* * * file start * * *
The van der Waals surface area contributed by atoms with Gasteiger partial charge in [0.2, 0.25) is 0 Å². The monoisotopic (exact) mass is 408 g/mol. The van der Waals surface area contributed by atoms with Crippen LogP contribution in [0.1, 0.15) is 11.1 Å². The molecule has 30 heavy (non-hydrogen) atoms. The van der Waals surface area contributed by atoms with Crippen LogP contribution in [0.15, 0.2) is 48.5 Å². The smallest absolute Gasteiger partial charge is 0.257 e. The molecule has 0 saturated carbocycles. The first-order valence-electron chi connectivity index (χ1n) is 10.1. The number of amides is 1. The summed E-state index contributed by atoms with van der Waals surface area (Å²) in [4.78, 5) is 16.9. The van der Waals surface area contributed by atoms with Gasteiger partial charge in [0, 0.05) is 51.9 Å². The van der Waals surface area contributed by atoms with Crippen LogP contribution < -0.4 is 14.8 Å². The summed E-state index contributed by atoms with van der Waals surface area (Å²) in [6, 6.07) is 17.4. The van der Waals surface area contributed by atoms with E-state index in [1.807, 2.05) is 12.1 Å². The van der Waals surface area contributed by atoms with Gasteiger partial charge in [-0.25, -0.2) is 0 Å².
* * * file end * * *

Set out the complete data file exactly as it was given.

The van der Waals surface area contributed by atoms with Gasteiger partial charge in [0.2, 0.25) is 0 Å². The monoisotopic (exact) mass is 408 g/mol. The van der Waals surface area contributed by atoms with Crippen LogP contribution in [0.1, 0.15) is 11.1 Å². The molecule has 30 heavy (non-hydrogen) atoms. The van der Waals surface area contributed by atoms with Crippen LogP contribution in [0.15, 0.2) is 48.5 Å². The smallest absolute Gasteiger partial charge is 0.257 e. The molecule has 0 saturated carbocycles. The first-order valence-electron chi connectivity index (χ1n) is 10.1. The number of amides is 1. The summed E-state index contributed by atoms with van der Waals surface area (Å²) in [4.78, 5) is 16.9. The van der Waals surface area contributed by atoms with Gasteiger partial charge in [0, 0.05) is 51.9 Å². The van der Waals surface area contributed by atoms with Crippen LogP contribution < -0.4 is 14.8 Å². The summed E-state index contributed by atoms with van der Waals surface area (Å²) in [6, 6.07) is 17.4. The van der Waals surface area contributed by atoms with E-state index in [1.807, 2.05) is 12.1 Å². The van der Waals surface area contributed by atoms with Gasteiger partial charge in [-0.25, -0.2) is 0 Å².